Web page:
Hellingly Hospital Railway

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The driver stands beside a small electric locomotive towing four coal wagons
Electric locomotive and goods wagons on the Hellingly Hospital Railway in 1906. At the time of the line's closure in 1959 this was the oldest operational electric locomotive in the British Isles.

The Hellingly Hospital Railway was a light railway owned and operated by East Sussex County Council, used for coal and passengers to Hellingly Hospital, a psychiatric hospital near Hailsham, from the London, Brighton and South Coast Railway's Cuckoo Line at Hellingly railway station.

The railway was constructed in 1899 and opened to passengers on 20 July 1903, following its electrification in 1902. After the railway grouping of 1923, passenger numbers declined so significantly that the hospital authorities no longer considered passenger usage of the line to be economical, and that service was withdrawn. The railway closed to freight in 1959, following the hospital's decision to convert its coal boilers to oil, which rendered the railway unnecessary.

The route took a mostly direct path from a junction immediately south of Hellingly Station, past Farm and Park House Sidings, stopping places to load and unload produce and supplies from outbuildings of the hospital. Much of the railway has been converted to footpath, and many of the buildings formerly served by the line are now abandoned.

Construction and opening

Hellingly Station in the early 20th century, showing the wooden platform before it was shortened

In 1897, East Sussex County Council purchased 400 acres (160 ha) of land at Park Farm, about three miles (5 km) north of Hailsham, from the Earl of Chichester, to be the site of a new county lunatic asylum that became Hellingly Hospital.1 Construction work on the hospital began in 1900, to the design of George Thomas Hine,2 who had designed the nearby Haywards Heath Asylum.3 Building materials were transported to the site by a 1 14 mile (2 km) standard gauge private siding from the goods yard at Hellingly railway station on the Cuckoo Line. The connection was built by the asylum's builders, Joseph Howe & Company, and was authorised by the London, Brighton and South Coast Railway (LBSCR) on condition that East Sussex Council paid the cost, estimated at £1,700.4

A small wooden platform was built at Hellingly railway station, opposite the main line platform. This had no connection to the station buildings and was used only for the transfer of passengers between main-line and hospital trains, and kept chained off when not in use.5 Coal yards and sidings were also built at Hellingly station. The hospital opened to patients, and the railway to passengers, on 20 July 1903.6

Route

Route of the Hellingly Hospital Railway

The railway left the Cuckoo Line at Hellingly Station. Although the railway joined the Cuckoo Line at both the northern and southern ends of the platform, virtually no through trains ran. Due to the arrangement of the lines at the junction with the Cuckoo Line, passenger trains to and from the hospital reversed south of Hellingly station.7

After leaving the main line immediately south of Hellingly, the railway passed over gated level crossings at Park Road and New Road. Farm Siding, a single siding on the west of the line beyond the crossings, was a collection point for the farm's agricultural produce in the early years of the railway, but later fell out of use.7 About halfway between Hellingly and the hospital the line entered the hospital grounds, passing to the west of Park House Siding, which served the hospital's Park House annexe.

As it approached the hospital, the line split; the southern fork led to a siding to the north-west of the hospital, while the other turned sharply east and south through almost 180° before splitting again. One fork ran into a large workshop and the other led to a short platform, which was initially used for passengers. Following the suspension of passenger services it was converted into a coal dock.8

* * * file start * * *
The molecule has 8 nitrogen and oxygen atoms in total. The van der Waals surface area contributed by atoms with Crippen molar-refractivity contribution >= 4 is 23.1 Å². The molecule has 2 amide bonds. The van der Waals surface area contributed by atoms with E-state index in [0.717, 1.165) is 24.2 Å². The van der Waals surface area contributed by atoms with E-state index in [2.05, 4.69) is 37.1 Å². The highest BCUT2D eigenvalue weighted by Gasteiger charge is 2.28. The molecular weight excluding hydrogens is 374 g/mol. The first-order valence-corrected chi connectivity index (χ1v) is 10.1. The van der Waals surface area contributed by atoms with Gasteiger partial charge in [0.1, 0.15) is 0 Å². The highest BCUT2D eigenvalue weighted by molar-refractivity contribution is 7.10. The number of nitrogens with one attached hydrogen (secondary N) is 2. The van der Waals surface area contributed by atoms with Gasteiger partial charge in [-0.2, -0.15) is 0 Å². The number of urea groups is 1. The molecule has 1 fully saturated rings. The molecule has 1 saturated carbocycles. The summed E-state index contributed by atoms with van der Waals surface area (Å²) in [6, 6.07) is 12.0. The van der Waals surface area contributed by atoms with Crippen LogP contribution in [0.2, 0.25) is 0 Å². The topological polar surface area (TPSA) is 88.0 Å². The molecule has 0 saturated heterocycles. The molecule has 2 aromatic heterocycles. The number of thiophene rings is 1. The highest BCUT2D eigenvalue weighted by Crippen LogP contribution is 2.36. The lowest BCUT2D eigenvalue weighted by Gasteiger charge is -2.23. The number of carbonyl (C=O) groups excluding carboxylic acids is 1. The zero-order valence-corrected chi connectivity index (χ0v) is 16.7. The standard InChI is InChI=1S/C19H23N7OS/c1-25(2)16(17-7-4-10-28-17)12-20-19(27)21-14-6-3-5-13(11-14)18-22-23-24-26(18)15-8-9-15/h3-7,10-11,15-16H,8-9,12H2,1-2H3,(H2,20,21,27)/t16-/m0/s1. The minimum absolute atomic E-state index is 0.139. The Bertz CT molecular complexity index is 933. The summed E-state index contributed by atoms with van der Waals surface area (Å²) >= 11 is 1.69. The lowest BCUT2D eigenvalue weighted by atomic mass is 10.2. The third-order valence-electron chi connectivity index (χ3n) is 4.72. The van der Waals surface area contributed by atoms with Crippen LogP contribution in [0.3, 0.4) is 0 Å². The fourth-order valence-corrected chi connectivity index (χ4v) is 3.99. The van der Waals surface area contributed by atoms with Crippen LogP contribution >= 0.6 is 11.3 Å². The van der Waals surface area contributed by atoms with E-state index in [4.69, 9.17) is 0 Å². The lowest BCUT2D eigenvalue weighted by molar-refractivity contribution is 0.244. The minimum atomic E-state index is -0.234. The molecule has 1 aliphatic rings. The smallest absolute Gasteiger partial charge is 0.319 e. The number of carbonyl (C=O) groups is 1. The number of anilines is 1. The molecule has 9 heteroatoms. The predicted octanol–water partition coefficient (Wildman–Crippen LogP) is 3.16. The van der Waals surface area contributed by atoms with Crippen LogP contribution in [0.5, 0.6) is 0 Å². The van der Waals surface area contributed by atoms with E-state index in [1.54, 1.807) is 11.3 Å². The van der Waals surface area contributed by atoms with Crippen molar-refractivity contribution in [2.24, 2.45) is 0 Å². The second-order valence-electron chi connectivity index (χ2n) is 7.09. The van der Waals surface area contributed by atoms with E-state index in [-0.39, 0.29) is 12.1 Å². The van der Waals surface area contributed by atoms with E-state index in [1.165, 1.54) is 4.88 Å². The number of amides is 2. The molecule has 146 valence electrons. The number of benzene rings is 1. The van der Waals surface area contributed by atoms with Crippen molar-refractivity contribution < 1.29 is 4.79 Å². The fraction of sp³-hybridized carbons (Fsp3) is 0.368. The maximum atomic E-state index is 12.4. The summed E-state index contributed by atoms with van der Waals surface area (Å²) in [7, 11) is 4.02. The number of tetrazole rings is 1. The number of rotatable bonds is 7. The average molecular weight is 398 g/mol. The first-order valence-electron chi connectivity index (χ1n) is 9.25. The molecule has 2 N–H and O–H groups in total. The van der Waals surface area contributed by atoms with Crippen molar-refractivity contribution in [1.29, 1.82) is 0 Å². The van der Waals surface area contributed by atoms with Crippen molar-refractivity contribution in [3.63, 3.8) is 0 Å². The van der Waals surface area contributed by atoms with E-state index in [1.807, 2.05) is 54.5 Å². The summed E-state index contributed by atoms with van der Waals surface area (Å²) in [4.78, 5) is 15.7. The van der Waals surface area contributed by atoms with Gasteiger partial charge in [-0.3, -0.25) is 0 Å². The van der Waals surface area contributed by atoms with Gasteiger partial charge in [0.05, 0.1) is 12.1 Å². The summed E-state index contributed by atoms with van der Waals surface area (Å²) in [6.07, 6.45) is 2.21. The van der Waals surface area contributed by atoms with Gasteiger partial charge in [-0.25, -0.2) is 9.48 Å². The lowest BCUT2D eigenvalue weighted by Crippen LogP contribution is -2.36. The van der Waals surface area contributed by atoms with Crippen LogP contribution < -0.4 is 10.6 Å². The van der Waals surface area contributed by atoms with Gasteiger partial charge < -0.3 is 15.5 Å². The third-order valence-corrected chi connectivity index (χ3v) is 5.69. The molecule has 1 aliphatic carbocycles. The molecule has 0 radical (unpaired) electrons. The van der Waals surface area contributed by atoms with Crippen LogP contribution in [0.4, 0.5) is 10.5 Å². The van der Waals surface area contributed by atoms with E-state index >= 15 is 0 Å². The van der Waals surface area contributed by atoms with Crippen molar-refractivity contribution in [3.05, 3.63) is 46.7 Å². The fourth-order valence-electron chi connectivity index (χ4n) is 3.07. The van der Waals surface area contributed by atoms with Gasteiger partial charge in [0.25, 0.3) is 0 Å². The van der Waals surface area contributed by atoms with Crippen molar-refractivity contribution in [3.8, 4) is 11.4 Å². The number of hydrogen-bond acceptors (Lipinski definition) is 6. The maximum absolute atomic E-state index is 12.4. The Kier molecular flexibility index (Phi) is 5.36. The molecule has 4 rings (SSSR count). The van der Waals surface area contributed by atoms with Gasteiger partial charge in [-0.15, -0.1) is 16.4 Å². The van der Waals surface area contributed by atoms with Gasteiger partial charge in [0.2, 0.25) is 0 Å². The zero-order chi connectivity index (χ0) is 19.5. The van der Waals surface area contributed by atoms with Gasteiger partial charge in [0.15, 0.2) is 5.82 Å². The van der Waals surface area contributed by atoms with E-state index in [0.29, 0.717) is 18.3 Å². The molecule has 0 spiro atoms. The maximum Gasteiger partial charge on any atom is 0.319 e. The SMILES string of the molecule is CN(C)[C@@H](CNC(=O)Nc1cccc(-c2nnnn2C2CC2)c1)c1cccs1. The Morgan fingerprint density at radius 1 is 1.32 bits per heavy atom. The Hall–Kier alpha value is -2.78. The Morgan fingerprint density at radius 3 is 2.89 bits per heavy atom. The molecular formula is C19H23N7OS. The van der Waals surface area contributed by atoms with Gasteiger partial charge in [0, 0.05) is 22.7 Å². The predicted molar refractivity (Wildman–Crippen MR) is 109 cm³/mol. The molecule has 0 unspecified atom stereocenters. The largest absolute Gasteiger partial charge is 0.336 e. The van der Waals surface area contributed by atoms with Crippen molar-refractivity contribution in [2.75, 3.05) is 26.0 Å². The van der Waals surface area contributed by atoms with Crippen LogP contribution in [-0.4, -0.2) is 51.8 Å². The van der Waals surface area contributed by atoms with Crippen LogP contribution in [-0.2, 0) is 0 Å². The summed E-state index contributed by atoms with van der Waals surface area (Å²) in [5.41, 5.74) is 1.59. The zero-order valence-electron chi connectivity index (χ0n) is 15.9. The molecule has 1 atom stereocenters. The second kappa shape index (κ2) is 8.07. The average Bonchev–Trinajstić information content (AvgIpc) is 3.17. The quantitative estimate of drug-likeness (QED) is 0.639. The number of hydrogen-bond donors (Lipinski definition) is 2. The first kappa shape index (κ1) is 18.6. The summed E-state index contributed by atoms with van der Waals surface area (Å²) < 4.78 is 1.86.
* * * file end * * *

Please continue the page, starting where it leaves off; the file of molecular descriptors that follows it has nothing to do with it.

The line had no signals or automatic points to control the switching between lines at junctions with the main line and with the sidings. On the approach to a level crossing the fireman ran ahead with a red flag, to stop the traffic; he also manually operated the points.9

Motive power

Joseph Howe & Company used an 0-4-0 saddle tank locomotive to transport building materials during the hospital's construction. The locomotive was purchased new in 1900, and sold in 1903 following the completion of the hospital and electrification of the line.10

In 1902, the decision was taken to electrify the railway using power generated from the hospital's own power plant, which was also connected to the National Grid. The line was electrified at 500V DC using a single overhead line.7

Engineers Robert W. Blackwell & Co provided a small 0-4-0 electric locomotive capable of pulling two loaded coal wagons. It is not known where the locomotive was manufactured, as the company has no record, but the design of the controls suggests that it may have been imported from Germany.11 A small railcar with space for 12 passengers was also provided. The locomotive and the railcar were each fitted with a single trolley pole to collect electricity from the overhead wire.12 The passenger car was used for the duration of passenger services on the line, and the locomotive from the electrification of the line until closure in 1959. At that time, it was the oldest operational electric locomotive in the British Isles.713

Operations

Layout of LBSCR (dotted) and HHR (solid) lines and platforms at Hellingly station

At the railway grouping of 1923, the LBSCR became part of the Southern Railway and the agreements between the hospital (renamed the East Sussex Mental Hospital in 1919) and the LBSCR were updated. The wooden platform at Hellingly station was drastically shortened in 1922.14 Because service levels depended on patient numbers and the hospital's coal and food requirements, the line never operated to a timetable.7 By 1931, passenger numbers had fallen to such an extent that the hospital authorities no longer considered passenger usage of the line to be economical, and the passenger service was withdrawn. The passenger car was moved to the hospital grounds, fitted with an awning, and became the hospital's sports pavilion.15 surviving into the mid-1990s before being destroyed in a fire started by vandals. The wooden platform at Hellingly station was removed in 1932,16 and the platform at the hospital was converted into a coal bay.8